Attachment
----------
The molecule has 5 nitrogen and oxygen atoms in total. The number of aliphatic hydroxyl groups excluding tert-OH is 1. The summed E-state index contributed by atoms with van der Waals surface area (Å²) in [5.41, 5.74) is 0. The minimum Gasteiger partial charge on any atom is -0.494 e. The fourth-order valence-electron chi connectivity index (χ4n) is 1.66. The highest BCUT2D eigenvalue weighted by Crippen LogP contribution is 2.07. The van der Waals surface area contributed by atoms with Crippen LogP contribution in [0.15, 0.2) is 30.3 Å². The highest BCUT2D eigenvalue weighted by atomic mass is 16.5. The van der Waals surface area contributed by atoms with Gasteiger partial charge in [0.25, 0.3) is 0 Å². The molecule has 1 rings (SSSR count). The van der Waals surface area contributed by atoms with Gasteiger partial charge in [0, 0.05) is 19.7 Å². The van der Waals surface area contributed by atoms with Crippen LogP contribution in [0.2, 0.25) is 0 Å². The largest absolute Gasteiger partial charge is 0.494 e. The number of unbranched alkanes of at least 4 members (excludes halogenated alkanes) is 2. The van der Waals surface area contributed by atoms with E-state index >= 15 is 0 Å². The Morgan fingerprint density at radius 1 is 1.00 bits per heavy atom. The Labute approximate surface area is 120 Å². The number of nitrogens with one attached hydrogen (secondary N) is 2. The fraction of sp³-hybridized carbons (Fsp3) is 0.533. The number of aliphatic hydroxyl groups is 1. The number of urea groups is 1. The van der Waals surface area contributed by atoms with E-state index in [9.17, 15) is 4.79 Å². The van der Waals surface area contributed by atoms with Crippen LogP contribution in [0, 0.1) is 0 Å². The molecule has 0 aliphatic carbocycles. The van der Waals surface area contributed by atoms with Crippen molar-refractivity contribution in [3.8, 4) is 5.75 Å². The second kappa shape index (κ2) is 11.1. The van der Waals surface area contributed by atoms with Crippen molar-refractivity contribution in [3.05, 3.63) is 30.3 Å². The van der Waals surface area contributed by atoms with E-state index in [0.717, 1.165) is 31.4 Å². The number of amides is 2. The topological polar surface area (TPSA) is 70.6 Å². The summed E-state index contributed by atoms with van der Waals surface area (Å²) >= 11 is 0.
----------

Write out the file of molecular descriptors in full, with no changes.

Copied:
The molecule has 5 nitrogen and oxygen atoms in total. The number of aliphatic hydroxyl groups excluding tert-OH is 1. The summed E-state index contributed by atoms with van der Waals surface area (Å²) in [5.41, 5.74) is 0. The minimum Gasteiger partial charge on any atom is -0.494 e. The fourth-order valence-electron chi connectivity index (χ4n) is 1.66. The highest BCUT2D eigenvalue weighted by Crippen LogP contribution is 2.07. The van der Waals surface area contributed by atoms with Crippen LogP contribution in [0.15, 0.2) is 30.3 Å². The highest BCUT2D eigenvalue weighted by atomic mass is 16.5. The van der Waals surface area contributed by atoms with Gasteiger partial charge in [0.25, 0.3) is 0 Å². The molecule has 1 rings (SSSR count). The van der Waals surface area contributed by atoms with Gasteiger partial charge in [0, 0.05) is 19.7 Å². The van der Waals surface area contributed by atoms with Crippen LogP contribution in [0.2, 0.25) is 0 Å². The largest absolute Gasteiger partial charge is 0.494 e. The number of unbranched alkanes of at least 4 members (excludes halogenated alkanes) is 2. The van der Waals surface area contributed by atoms with E-state index >= 15 is 0 Å². The Morgan fingerprint density at radius 1 is 1.00 bits per heavy atom. The Labute approximate surface area is 120 Å². The number of nitrogens with one attached hydrogen (secondary N) is 2. The fraction of sp³-hybridized carbons (Fsp3) is 0.533. The number of aliphatic hydroxyl groups is 1. The number of urea groups is 1. The van der Waals surface area contributed by atoms with E-state index in [9.17, 15) is 4.79 Å². The van der Waals surface area contributed by atoms with Crippen LogP contribution in [0, 0.1) is 0 Å². The molecule has 0 aliphatic carbocycles. The van der Waals surface area contributed by atoms with Crippen molar-refractivity contribution in [3.8, 4) is 5.75 Å². The second kappa shape index (κ2) is 11.1. The van der Waals surface area contributed by atoms with Crippen molar-refractivity contribution in [3.05, 3.63) is 30.3 Å². The van der Waals surface area contributed by atoms with E-state index in [0.717, 1.165) is 31.4 Å². The number of amides is 2. The topological polar surface area (TPSA) is 70.6 Å². The summed E-state index contributed by atoms with van der Waals surface area (Å²) >= 11 is 0.